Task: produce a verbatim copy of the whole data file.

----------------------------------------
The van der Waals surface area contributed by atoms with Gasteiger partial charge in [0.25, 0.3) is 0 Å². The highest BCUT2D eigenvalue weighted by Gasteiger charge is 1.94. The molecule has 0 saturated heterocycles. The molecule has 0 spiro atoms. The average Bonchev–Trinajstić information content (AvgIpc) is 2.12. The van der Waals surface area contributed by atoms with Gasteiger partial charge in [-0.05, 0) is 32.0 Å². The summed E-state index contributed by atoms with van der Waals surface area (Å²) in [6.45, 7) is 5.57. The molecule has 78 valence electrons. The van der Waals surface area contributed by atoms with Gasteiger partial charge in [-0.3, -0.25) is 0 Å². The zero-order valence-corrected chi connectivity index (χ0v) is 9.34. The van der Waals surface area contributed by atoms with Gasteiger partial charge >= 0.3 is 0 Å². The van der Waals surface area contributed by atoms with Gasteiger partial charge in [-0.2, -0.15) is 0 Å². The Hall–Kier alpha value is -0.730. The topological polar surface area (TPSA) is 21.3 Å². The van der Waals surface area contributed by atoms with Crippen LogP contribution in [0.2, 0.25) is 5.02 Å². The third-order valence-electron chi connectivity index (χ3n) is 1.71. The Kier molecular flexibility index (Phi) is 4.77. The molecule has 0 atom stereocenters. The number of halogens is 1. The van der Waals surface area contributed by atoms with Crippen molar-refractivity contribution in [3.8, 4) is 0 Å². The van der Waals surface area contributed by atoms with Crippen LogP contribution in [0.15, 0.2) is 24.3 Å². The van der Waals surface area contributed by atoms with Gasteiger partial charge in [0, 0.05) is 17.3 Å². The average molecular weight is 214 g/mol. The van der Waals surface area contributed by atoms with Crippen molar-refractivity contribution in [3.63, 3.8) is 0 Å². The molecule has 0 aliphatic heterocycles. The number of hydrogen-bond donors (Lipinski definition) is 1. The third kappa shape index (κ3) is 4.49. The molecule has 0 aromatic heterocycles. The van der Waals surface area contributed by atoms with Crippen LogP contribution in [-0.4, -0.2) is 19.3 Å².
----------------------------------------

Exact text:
The van der Waals surface area contributed by atoms with Gasteiger partial charge in [0.25, 0.3) is 0 Å². The highest BCUT2D eigenvalue weighted by Gasteiger charge is 1.94. The molecule has 0 saturated heterocycles. The molecule has 0 spiro atoms. The average Bonchev–Trinajstić information content (AvgIpc) is 2.12. The van der Waals surface area contributed by atoms with Gasteiger partial charge in [-0.05, 0) is 32.0 Å². The summed E-state index contributed by atoms with van der Waals surface area (Å²) in [6.45, 7) is 5.57. The molecule has 78 valence electrons. The van der Waals surface area contributed by atoms with Gasteiger partial charge in [-0.3, -0.25) is 0 Å². The zero-order valence-corrected chi connectivity index (χ0v) is 9.34. The van der Waals surface area contributed by atoms with Gasteiger partial charge >= 0.3 is 0 Å². The van der Waals surface area contributed by atoms with Gasteiger partial charge in [-0.2, -0.15) is 0 Å². The Hall–Kier alpha value is -0.730. The topological polar surface area (TPSA) is 21.3 Å². The van der Waals surface area contributed by atoms with Crippen LogP contribution in [0.2, 0.25) is 5.02 Å². The third-order valence-electron chi connectivity index (χ3n) is 1.71. The Kier molecular flexibility index (Phi) is 4.77. The molecule has 0 atom stereocenters. The number of halogens is 1. The van der Waals surface area contributed by atoms with Crippen molar-refractivity contribution in [3.8, 4) is 0 Å². The van der Waals surface area contributed by atoms with Crippen LogP contribution in [0.15, 0.2) is 24.3 Å². The van der Waals surface area contributed by atoms with Gasteiger partial charge in [0, 0.05) is 17.3 Å². The average molecular weight is 214 g/mol. The van der Waals surface area contributed by atoms with Crippen molar-refractivity contribution in [3.63, 3.8) is 0 Å². The molecule has 0 aliphatic heterocycles. The number of hydrogen-bond donors (Lipinski definition) is 1. The third kappa shape index (κ3) is 4.49. The molecule has 0 aromatic heterocycles. The van der Waals surface area contributed by atoms with Crippen LogP contribution in [-0.4, -0.2) is 19.3 Å².